### Introduction

Calculating probabilities can be hard, often it is hard to figure out what to do . But tree diagrams might be useful to the rescue!

In this section, we will introduce probability trees to solve for conditional probabilities. Highlight that they are especially useful when the probability we are asked for is the reverse of what we are given.

`P(A | B) → P(B | A)`

The probability tree is introduced through examples.

### Probability Tree from Examples

#### Example 1

Study: Spam probability

100 emails in inbox: 60 are spam, 40 are not.

Of the 60 spam emails, 35 contain the word "free". Of the rest, 3 contain the word "free".

If an email contains the word "free", what is the probability that it is spam?

The information is organized into a probability tree shown as below: The question is, if an email contains the word "free", what is the probability that it is spam? The email contain word "free" is going to be the given, and we are asked for the probability that is spam. So this is denoted as:

```                      35
P(spam | "free") = ---------- = 0.92
35 + 3```

#### Example 2

As of 2009, Swaziland had the highest HIV prevalence in the world. 25.9% of this country's population is infected with HIV. The ELISA test is one of the first and most accurate tests for HIV. For those who carry HIV, the ELISA test is 99.7% accurate. For those who do not carry HIV, the test is 92.6% accurate.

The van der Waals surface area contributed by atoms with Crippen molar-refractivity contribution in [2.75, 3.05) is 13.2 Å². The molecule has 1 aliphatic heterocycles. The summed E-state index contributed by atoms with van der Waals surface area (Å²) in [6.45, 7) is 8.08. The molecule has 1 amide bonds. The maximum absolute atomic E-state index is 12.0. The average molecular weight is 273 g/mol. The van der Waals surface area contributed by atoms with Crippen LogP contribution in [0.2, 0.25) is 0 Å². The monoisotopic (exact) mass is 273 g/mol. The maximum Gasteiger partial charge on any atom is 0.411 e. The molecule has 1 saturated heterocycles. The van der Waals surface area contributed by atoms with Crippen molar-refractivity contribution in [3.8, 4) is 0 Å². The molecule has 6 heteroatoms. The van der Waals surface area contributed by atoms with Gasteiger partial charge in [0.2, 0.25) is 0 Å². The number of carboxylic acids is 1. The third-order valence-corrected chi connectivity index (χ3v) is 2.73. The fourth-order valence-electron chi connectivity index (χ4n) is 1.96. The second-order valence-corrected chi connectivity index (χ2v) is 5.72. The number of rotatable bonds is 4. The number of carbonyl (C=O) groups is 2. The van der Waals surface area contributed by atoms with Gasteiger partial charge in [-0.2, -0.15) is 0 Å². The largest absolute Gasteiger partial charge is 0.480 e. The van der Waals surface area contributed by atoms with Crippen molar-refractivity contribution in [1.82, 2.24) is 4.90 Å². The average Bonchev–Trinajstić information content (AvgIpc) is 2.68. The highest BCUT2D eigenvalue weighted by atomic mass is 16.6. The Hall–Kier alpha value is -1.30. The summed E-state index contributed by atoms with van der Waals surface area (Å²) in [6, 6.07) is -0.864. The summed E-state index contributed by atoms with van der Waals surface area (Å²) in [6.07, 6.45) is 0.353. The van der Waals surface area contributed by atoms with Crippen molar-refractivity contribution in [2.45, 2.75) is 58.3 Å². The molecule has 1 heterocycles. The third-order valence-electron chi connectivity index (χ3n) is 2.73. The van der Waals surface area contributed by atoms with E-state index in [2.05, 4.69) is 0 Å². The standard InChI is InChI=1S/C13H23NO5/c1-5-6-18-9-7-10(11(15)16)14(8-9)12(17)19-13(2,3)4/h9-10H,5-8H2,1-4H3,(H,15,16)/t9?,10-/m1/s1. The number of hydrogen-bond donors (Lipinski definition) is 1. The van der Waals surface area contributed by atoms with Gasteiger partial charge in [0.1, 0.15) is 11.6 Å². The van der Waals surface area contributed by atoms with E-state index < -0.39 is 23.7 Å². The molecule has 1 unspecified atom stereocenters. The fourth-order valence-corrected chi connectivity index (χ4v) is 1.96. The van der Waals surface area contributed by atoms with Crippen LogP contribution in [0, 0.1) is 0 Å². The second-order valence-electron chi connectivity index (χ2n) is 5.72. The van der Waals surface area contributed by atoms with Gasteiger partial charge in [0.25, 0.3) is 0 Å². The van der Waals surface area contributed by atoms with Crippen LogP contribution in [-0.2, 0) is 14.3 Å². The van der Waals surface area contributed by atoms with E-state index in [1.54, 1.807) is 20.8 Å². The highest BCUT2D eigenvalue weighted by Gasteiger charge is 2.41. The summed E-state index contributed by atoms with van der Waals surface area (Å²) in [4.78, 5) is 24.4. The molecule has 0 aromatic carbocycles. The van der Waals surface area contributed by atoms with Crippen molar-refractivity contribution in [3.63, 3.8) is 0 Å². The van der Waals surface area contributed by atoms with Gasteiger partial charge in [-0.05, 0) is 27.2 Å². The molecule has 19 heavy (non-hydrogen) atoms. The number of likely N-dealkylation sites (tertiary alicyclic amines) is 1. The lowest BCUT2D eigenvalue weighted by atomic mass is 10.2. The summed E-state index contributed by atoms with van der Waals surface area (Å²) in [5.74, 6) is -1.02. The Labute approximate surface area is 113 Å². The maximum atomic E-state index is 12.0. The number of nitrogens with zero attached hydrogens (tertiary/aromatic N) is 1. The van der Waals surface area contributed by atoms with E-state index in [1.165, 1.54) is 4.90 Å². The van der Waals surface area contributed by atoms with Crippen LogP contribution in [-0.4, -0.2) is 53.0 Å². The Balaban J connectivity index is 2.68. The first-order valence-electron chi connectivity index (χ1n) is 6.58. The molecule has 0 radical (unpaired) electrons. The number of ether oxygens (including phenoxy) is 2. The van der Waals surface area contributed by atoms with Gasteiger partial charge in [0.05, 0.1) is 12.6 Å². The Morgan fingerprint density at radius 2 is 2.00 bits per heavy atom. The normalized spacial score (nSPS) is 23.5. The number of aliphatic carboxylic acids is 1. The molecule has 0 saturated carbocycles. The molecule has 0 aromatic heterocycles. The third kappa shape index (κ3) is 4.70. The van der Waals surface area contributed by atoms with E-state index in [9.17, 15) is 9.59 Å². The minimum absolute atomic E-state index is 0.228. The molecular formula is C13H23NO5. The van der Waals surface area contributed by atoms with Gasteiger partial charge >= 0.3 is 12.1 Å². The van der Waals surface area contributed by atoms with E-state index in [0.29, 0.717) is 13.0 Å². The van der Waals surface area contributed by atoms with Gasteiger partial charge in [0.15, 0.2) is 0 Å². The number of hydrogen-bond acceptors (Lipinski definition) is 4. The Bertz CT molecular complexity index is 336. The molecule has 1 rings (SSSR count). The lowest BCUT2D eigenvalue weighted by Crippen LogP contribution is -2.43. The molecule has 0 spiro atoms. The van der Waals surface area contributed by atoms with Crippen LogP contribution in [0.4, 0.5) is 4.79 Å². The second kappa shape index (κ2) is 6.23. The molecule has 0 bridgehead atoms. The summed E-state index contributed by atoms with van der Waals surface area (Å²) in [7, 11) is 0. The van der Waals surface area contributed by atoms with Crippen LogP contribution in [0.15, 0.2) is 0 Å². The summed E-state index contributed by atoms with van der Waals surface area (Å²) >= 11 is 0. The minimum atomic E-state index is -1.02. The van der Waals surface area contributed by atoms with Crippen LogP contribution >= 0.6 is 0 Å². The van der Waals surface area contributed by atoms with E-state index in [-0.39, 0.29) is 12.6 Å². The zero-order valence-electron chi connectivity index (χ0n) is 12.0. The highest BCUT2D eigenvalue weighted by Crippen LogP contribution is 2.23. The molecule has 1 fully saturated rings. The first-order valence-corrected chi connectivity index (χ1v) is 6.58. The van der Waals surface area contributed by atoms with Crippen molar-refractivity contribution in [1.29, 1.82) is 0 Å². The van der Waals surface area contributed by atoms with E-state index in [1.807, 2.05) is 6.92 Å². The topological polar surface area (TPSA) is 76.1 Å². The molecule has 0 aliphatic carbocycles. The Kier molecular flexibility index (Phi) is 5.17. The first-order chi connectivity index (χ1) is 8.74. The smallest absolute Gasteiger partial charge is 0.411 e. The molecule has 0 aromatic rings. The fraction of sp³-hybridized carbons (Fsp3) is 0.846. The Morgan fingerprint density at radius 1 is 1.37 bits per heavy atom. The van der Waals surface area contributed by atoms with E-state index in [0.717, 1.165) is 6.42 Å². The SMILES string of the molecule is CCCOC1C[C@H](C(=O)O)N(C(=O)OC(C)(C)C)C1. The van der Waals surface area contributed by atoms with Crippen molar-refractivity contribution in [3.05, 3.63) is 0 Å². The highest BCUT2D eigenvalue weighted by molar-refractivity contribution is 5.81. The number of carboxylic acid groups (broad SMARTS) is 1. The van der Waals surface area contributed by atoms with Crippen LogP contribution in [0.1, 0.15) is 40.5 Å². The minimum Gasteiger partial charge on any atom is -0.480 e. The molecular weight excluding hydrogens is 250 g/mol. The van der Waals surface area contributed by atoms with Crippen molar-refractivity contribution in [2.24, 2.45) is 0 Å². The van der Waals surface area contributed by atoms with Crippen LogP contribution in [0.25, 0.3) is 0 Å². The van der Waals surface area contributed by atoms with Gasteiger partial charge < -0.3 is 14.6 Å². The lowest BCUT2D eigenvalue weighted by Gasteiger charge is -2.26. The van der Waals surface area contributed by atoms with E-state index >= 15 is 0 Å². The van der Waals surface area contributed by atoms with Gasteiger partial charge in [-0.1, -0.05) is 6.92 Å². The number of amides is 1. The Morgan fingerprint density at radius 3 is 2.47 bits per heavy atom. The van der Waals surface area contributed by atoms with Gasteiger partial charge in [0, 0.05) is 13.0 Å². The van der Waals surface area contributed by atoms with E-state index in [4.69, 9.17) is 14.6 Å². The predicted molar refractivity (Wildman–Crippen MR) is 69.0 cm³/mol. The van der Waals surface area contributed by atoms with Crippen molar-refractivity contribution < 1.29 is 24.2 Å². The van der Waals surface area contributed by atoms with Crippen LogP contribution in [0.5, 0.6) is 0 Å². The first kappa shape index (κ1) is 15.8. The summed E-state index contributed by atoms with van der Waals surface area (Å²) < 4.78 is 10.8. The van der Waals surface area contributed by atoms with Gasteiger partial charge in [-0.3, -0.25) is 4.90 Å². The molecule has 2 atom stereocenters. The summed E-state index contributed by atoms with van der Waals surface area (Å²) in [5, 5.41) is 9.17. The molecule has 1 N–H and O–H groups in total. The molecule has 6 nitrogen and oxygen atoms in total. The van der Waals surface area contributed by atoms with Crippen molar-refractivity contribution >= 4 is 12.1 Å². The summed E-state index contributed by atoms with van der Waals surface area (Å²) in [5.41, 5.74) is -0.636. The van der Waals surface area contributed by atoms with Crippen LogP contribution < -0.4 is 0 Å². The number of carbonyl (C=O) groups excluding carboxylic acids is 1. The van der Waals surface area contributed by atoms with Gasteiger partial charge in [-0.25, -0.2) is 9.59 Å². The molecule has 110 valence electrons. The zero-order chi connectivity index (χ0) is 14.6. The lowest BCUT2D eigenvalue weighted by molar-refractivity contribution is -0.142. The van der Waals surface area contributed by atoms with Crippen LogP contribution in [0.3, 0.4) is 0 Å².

If an individual from Swaziland has tested positive, what is the probability that he carries HIV?

From the study, we know :

• The probability of having HIV is 0.259.
`P(HIV) = 0.259`
• The probability of testing positive given HIV is 0.997.
`P(+ | HIV) = 0.997`
• The probability of testing negative given no HIV is 0.926.
`P(- | no HIV) = 0.926`

In addition, we found the accuracy of the test is dependent on whether the patient has the disease. This conclusion can be explained by:

`P(+ | HIV) ≠ P(+ | no HIV)`

The question says, if an individual from Swaziland has tested positive, what is the probability that he carries HIV? This question can be denoted as:

`P(HIV | +) = ?`
```
P(+ | HIV) = 0.997 → P(HIV and +) = P(HIV) × P(+ | HIV)
/                                  = 0.259 × 0.997 = 0.2582
P(HIV) = 0.259
/               \
/                 P(- | HIV) = 0.003 → P(HIV and -) = 0.259 × 0.003
/                                                    = 0.0008

\
\                 P(+ | no HIV) = 0.074 → P(no HIV and +) = 0.741 × 0.074
\               /                                        = 0.0548
P(no HIV) = 0.741
\
P(- | no HIV) = 0.926 → P(no HIV and -) = 0.741 × 0.926
= 0.6862```

So, according to Bayes Theorem, the P(HIV | +) is:

```               P(HIV and +)          0.2582
P(HIV | +) = ---------------- = ----------------- = 0.82
P(+)           0.2582 + 0.0548```

Therefore, there is an 82% chance that individual from Swaziland who has tested positive actually carries HIV.